July 14th, 2016

The Neuroscience of Sales: Unseating an Incumbent

neuroscience of sales: incumbency bias

Competing against an incumbent provider is one of the more challenging sales situations that we encounter.  The existing account holder likely has a stronger relationship with the client, first-hand knowledge of the client’s business, and enjoys the benefit of being a known entity.  Remarkably, even with mediocre performance, an incumbent can be difficult to unseat, and a lot of the reason why is attributed to psychology.  There are a few neuroscience concepts that give us some insights as to why customers hold on so tightly and how a challenger might loosen the grip.

Loss Aversion

Loss aversion is the simple idea that the fear of losing something is much stronger than the joy of gaining something — in fact, it is about twice as strong, according to research.  In a competitive sales environment, that means that the value proposition of a challenger needs to be significantly stronger than that of the incumbent if the challenger hopes to win the business.  Loss aversion is how even relatively weak providers maintain accounts.  So why is our fear of loss so strong?

It is human nature to overvalue what we already own; this is called the endowment effect.  It is evident when people are reluctant to part with something they own for its cash equivalent, or if the amount that people are willing to pay for something is lower than what people are willing to accept when selling it (Kahneman, Knetsch, & Thaler, 1991).  The endowment effect is particularly strong when the good or service has experiential, emotional, or symbolic significance.  Buyers become attached through experience, even if that experience is less than ideal.  The effect is strengthened when an emotional connection is made — for instance, when an existing sales person has forged a personal relationship with the buyer.  The endowment effect explains why relationships matter and why current providers maintain momentum simply by showing up.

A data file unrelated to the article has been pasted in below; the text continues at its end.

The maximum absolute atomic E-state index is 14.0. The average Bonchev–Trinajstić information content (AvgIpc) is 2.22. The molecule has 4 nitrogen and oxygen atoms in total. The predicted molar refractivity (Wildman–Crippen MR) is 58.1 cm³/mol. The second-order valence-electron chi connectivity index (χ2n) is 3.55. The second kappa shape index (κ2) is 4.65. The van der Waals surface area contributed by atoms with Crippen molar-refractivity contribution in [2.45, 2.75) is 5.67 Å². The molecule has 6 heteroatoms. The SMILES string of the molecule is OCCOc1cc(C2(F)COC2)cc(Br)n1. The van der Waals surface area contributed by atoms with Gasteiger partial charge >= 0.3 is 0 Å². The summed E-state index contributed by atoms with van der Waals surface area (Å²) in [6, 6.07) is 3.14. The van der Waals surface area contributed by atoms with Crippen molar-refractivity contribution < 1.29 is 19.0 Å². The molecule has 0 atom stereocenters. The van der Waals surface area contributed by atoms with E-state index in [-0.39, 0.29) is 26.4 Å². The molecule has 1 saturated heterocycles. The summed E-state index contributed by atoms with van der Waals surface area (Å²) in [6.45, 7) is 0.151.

Another important principle at play when trying to unseat an incumbent is the idea of the sunk cost fallacy.  Individuals commit the sunk cost fallacy when they continue a behavior or endeavor as a result of previously invested resources, including time, money, or effort (Arkes & Blumer, 1985).  For example, individuals sometimes order too much food and then over-eat “just to get their money’s worth.”  Similarly, a person may have a $20 ticket to a concert and then drive for hours through a blizzard just because s/he feels that s/he has to attend due to having made the initial investment.  If the costs outweigh the benefits, the extra costs incurred (inconvenience, time, or even money) are held in a different mental account than the ones associated with the ticket transaction (Thaler, 1999).  As clients make investments of time, money, and effort, sunk costs increase, and because of the fallacy, they may not rationally weigh the cost-benefit of the incumbent’s performance.

So, with the endowment effect and sunk cost fallacy working to create loss aversion, what can a challenger do to counter the impact and take away the business?  Here are three approaches that will help.